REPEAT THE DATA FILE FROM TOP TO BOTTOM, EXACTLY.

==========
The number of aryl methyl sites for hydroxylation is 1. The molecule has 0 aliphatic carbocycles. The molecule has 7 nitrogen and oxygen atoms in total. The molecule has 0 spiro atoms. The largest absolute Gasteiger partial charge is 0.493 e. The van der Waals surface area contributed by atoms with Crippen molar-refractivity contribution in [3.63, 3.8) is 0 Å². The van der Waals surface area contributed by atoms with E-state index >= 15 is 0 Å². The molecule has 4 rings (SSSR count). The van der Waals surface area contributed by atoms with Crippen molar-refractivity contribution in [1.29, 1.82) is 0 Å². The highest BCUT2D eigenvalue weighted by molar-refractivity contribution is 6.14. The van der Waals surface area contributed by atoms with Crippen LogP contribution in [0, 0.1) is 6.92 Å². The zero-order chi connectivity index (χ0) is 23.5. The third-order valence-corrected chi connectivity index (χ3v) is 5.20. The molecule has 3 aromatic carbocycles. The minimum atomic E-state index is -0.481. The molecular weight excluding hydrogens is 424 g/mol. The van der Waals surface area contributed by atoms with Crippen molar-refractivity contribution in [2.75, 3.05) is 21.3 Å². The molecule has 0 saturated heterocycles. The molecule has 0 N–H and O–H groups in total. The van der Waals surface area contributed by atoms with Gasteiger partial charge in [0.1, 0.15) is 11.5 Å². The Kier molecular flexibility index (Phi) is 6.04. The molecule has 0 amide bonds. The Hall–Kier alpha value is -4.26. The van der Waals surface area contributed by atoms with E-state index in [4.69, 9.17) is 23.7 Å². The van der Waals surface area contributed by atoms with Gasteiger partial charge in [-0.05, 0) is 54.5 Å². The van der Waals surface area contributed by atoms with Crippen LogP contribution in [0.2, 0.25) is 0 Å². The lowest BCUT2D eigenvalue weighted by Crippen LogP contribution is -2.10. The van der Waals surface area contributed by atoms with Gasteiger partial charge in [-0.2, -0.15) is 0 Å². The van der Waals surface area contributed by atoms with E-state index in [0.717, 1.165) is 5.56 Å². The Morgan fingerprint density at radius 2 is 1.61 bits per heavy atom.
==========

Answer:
The number of aryl methyl sites for hydroxylation is 1. The molecule has 0 aliphatic carbocycles. The molecule has 7 nitrogen and oxygen atoms in total. The molecule has 0 spiro atoms. The largest absolute Gasteiger partial charge is 0.493 e. The van der Waals surface area contributed by atoms with Crippen molar-refractivity contribution in [3.63, 3.8) is 0 Å². The van der Waals surface area contributed by atoms with E-state index >= 15 is 0 Å². The molecule has 4 rings (SSSR count). The van der Waals surface area contributed by atoms with Crippen molar-refractivity contribution in [1.29, 1.82) is 0 Å². The highest BCUT2D eigenvalue weighted by molar-refractivity contribution is 6.14. The van der Waals surface area contributed by atoms with Crippen LogP contribution in [0, 0.1) is 6.92 Å². The zero-order chi connectivity index (χ0) is 23.5. The third-order valence-corrected chi connectivity index (χ3v) is 5.20. The molecule has 3 aromatic carbocycles. The minimum atomic E-state index is -0.481. The molecular weight excluding hydrogens is 424 g/mol. The van der Waals surface area contributed by atoms with Crippen molar-refractivity contribution in [2.75, 3.05) is 21.3 Å². The molecule has 0 saturated heterocycles. The molecule has 0 N–H and O–H groups in total. The van der Waals surface area contributed by atoms with Gasteiger partial charge in [0.1, 0.15) is 11.5 Å². The Kier molecular flexibility index (Phi) is 6.04. The molecule has 0 amide bonds. The Hall–Kier alpha value is -4.26. The van der Waals surface area contributed by atoms with E-state index in [4.69, 9.17) is 23.7 Å². The van der Waals surface area contributed by atoms with Gasteiger partial charge in [-0.05, 0) is 54.5 Å². The van der Waals surface area contributed by atoms with Crippen LogP contribution in [0.2, 0.25) is 0 Å². The lowest BCUT2D eigenvalue weighted by Crippen LogP contribution is -2.10. The van der Waals surface area contributed by atoms with Gasteiger partial charge in [-0.2, -0.15) is 0 Å². The van der Waals surface area contributed by atoms with E-state index in [0.717, 1.165) is 5.56 Å². The Morgan fingerprint density at radius 2 is 1.61 bits per heavy atom.